# McCulloch's third machine

**McCulloch's third machine** is a partial function on digit strings defined in Raymond Smullyan's book *The Lady or the Tiger? and Other Logical Puzzles* (1982).

## Definition

The machine implements a partial function *m* whose domain and range is the set of non-empty strings of digits 1 to 9. (The digit 0 or empty strings are specifically forbidden.) The function is defined by four rules. Here, ++ means concatenation and reverse means reversing the order of digits in a string.

- Rule M-I
- If
*x*is a nonempty digit string, then*m*(2 ++*x*++ 2) =*x*. - Rule M-II
- If
*x*is a nonempty digit string and*m*(*x*) is defined, then*m*(6 ++*x*) = 2 ++*m*(*x*). - Rule M-III
- If
*x*is a nonempty digit string and*m*(*x*) is defined, then*m*(4 ++*x*) = reverse(*m*(*x*)). - Rule M-IV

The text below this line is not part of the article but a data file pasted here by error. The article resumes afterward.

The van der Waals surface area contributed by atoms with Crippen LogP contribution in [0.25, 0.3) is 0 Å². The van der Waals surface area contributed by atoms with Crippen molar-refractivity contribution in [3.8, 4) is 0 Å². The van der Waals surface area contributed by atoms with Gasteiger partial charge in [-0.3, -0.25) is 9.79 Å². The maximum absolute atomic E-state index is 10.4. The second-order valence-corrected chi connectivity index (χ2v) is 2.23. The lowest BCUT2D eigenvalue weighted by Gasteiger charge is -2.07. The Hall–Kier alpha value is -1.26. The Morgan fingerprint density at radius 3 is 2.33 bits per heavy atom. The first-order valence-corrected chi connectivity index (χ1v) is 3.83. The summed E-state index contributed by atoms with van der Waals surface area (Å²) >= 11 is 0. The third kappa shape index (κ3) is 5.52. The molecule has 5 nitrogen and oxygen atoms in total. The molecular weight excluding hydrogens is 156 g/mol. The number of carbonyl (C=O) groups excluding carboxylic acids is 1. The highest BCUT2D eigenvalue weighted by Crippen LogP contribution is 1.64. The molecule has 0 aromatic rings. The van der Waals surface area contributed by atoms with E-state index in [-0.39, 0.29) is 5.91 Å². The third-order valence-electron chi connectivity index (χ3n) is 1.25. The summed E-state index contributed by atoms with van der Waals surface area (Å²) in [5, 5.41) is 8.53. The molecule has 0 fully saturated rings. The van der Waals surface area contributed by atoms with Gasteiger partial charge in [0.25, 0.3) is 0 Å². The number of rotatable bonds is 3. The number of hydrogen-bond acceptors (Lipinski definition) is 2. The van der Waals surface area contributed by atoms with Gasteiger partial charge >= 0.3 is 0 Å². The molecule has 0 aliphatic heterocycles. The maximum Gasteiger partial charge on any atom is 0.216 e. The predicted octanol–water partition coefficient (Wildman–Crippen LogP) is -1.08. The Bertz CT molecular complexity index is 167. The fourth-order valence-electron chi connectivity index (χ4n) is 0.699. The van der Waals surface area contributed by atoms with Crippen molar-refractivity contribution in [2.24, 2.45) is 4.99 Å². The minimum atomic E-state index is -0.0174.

- If
*x*is a nonempty digit string and*m*(*x*) is defined, then*m*(5 ++*x*) =*m*(*x*) ++*m*(*x*).

A digit string is called mortal iff iterating the machine on it eventually leads to a string that is not in the domain of the machine. It is otherwise called immortal.

## Discussion

The machine is defined for exactly the digit strings matching the following regular expression: /^[456]*2[1-9][1-9]*2$/

The string 5464254642 is a fixed point, because *m*(5464254642) = 5464254642. The string 52546422 bootstraps this string in one step. The strings 4564245642, 46452464522 are other fixed points.

## Implementation

The following perl code defines the function m3 which computes *m*, or returns undef if *m* is not defined.

sub m3 { if ($_[0]=~/\A([456]*)2([1-9]+)2\z/) { my$t=$2; for my$p(reverse split//,$1) { $t = 6 eq$p ? 2 .$t : 4 eq$p ? reverse$t : 5 eq$p ? $t x2 : die; } return $t; } else { return undef; } }

## History

The book defines an equivalent variant that operates on strings of letters instead of digits. In this, the letters Q, V, R, L take place of the digits 2, 4, 5, 6.

McCulloch's second machine is a related function. The sultan's daughter is a related function defined in the later book *The Riddle of Scheherazade*.